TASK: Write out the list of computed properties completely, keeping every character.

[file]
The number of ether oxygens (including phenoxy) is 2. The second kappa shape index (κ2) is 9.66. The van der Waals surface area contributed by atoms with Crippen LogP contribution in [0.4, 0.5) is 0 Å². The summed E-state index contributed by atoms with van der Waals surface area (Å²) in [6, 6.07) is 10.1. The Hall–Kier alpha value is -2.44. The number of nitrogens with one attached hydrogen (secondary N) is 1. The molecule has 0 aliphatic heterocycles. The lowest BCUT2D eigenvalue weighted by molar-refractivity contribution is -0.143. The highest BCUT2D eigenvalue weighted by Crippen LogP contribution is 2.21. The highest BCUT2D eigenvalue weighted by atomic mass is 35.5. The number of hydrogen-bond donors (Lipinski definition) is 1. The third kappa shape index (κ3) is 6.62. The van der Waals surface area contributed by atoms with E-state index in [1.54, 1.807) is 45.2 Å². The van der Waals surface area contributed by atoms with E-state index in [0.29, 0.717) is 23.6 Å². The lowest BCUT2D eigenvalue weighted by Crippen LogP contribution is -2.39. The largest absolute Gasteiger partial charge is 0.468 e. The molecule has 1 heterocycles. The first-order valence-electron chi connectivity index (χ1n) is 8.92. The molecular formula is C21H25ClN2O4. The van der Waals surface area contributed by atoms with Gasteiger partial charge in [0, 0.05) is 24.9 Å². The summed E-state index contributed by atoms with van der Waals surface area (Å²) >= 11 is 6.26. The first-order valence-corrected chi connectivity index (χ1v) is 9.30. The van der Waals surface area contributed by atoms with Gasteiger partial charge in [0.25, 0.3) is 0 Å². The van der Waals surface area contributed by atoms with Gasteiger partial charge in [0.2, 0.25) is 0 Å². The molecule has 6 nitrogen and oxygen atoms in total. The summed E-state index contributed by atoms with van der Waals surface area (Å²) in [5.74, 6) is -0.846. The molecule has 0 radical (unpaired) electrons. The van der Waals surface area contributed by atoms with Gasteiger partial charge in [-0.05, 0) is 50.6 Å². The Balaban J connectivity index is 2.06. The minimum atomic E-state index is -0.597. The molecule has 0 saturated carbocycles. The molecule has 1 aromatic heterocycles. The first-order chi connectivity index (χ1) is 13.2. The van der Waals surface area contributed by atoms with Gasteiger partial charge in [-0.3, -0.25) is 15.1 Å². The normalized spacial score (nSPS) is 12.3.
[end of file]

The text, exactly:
The number of ether oxygens (including phenoxy) is 2. The second kappa shape index (κ2) is 9.66. The van der Waals surface area contributed by atoms with Crippen LogP contribution in [0.4, 0.5) is 0 Å². The summed E-state index contributed by atoms with van der Waals surface area (Å²) in [6, 6.07) is 10.1. The Hall–Kier alpha value is -2.44. The number of nitrogens with one attached hydrogen (secondary N) is 1. The molecule has 0 aliphatic heterocycles. The lowest BCUT2D eigenvalue weighted by molar-refractivity contribution is -0.143. The highest BCUT2D eigenvalue weighted by Crippen LogP contribution is 2.21. The highest BCUT2D eigenvalue weighted by atomic mass is 35.5. The number of hydrogen-bond donors (Lipinski definition) is 1. The third kappa shape index (κ3) is 6.62. The van der Waals surface area contributed by atoms with E-state index in [1.54, 1.807) is 45.2 Å². The van der Waals surface area contributed by atoms with E-state index in [0.29, 0.717) is 23.6 Å². The lowest BCUT2D eigenvalue weighted by Crippen LogP contribution is -2.39. The largest absolute Gasteiger partial charge is 0.468 e. The molecule has 1 heterocycles. The first-order valence-electron chi connectivity index (χ1n) is 8.92. The molecular formula is C21H25ClN2O4. The van der Waals surface area contributed by atoms with Gasteiger partial charge in [0, 0.05) is 24.9 Å². The summed E-state index contributed by atoms with van der Waals surface area (Å²) >= 11 is 6.26. The first-order valence-corrected chi connectivity index (χ1v) is 9.30. The van der Waals surface area contributed by atoms with Gasteiger partial charge in [0.25, 0.3) is 0 Å². The van der Waals surface area contributed by atoms with Gasteiger partial charge in [0.2, 0.25) is 0 Å². The molecule has 6 nitrogen and oxygen atoms in total. The summed E-state index contributed by atoms with van der Waals surface area (Å²) in [5.74, 6) is -0.846. The molecule has 0 radical (unpaired) electrons. The van der Waals surface area contributed by atoms with Gasteiger partial charge in [-0.05, 0) is 50.6 Å². The Balaban J connectivity index is 2.06. The minimum atomic E-state index is -0.597. The molecule has 0 saturated carbocycles. The molecule has 1 aromatic heterocycles. The first-order chi connectivity index (χ1) is 13.2. The van der Waals surface area contributed by atoms with Gasteiger partial charge in [-0.3, -0.25) is 15.1 Å². The normalized spacial score (nSPS) is 12.3.